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US polar bears mark their territory

Posted on behalf of Hannah Hoag

More than two years after Alaskan polar bears were given a protection status of “threatened species” by the US Endangered Species Act, the Obama administration set aside on Wednesday 24 November 484,330 sq kilometres — twice the size of the UK — in Alaska as “critical habitat”.

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Almost all of the area is offshore sea ice habitat — where polar bears spend most of their time hunting seals, breeding and travelling—in the Beaufort and Chukchi seas off Alaska’s northern coast. It also includes on-shore barrier islands and land used for making dens. About 4,800 polar bears ramble along Alaska’s ice and shores.

On the eve of the US Thanksgiving holiday, environmental groups celebrated the news — albeit cautiously — calling the designation a good start, but limited in its scope.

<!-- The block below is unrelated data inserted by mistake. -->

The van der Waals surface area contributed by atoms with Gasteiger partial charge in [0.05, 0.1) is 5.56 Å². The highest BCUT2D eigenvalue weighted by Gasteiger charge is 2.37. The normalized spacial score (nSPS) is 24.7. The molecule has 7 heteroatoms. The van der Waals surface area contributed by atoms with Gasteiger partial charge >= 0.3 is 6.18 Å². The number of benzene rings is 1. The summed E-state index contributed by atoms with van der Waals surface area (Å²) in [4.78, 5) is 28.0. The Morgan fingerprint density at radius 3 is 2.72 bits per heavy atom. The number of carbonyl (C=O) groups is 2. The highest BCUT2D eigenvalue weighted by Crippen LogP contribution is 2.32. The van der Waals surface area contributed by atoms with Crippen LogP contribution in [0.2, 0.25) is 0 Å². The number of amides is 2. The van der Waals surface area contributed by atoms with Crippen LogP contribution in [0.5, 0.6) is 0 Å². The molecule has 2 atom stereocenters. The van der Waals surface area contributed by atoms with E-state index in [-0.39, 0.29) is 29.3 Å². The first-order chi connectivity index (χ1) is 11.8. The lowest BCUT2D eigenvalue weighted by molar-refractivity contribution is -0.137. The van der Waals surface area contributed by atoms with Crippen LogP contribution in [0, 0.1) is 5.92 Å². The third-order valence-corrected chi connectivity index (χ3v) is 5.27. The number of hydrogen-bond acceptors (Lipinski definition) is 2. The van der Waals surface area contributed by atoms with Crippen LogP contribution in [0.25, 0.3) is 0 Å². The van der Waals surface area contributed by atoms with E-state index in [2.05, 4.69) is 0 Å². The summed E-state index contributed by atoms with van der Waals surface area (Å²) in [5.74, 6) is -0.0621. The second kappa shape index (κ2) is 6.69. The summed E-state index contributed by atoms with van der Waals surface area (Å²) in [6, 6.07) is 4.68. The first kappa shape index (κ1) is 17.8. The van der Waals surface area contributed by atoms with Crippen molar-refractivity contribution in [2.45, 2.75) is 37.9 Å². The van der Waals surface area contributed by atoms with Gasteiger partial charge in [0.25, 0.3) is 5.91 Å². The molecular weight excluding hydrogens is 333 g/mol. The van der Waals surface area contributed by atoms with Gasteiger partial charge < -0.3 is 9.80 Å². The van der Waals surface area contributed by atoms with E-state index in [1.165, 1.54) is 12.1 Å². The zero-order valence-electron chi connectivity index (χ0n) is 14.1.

The designation does not exclude oil and gas exploration from the area. But from now on, federal agencies will have to ensure that proposed activities won’t jeopardize polar bears and their habitat. The decision comes months before Shell was set to renew their efforts (New York Times) to drill in the area. (The company’s plans to drill earlier this year were stopped after the BP oil spill.)

Alaska Governor, Sean Parnell, said (Alaska Dispatch) he would fight the decision, saying it threatened job creation and economic growth. Others have pointed out that the move won’t keep the Arctic sea ice from melting.

Image: Susanne Miller, US FWS

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